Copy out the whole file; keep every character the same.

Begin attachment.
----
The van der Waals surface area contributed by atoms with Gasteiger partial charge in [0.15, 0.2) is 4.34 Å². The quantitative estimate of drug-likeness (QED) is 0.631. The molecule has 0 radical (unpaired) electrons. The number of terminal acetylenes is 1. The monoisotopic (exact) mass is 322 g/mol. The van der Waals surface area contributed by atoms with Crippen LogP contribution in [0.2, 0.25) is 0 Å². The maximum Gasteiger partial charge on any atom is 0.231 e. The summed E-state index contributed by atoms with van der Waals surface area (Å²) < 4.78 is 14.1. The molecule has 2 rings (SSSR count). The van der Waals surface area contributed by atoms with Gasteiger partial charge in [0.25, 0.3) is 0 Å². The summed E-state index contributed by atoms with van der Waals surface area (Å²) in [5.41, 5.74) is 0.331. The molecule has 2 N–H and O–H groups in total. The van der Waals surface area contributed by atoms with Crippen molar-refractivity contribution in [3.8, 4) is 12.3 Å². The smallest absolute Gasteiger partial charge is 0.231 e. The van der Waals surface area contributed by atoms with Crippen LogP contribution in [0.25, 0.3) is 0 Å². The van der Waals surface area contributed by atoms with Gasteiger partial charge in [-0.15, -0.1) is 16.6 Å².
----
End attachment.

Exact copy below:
The van der Waals surface area contributed by atoms with Gasteiger partial charge in [0.15, 0.2) is 4.34 Å². The quantitative estimate of drug-likeness (QED) is 0.631. The molecule has 0 radical (unpaired) electrons. The number of terminal acetylenes is 1. The monoisotopic (exact) mass is 322 g/mol. The van der Waals surface area contributed by atoms with Crippen LogP contribution in [0.2, 0.25) is 0 Å². The maximum Gasteiger partial charge on any atom is 0.231 e. The summed E-state index contributed by atoms with van der Waals surface area (Å²) < 4.78 is 14.1. The molecule has 2 rings (SSSR count). The van der Waals surface area contributed by atoms with Gasteiger partial charge in [0.25, 0.3) is 0 Å². The summed E-state index contributed by atoms with van der Waals surface area (Å²) in [5.41, 5.74) is 0.331. The molecule has 2 N–H and O–H groups in total. The van der Waals surface area contributed by atoms with Crippen molar-refractivity contribution in [3.8, 4) is 12.3 Å². The smallest absolute Gasteiger partial charge is 0.231 e. The van der Waals surface area contributed by atoms with Crippen LogP contribution in [0.25, 0.3) is 0 Å². The van der Waals surface area contributed by atoms with Gasteiger partial charge in [-0.15, -0.1) is 16.6 Å².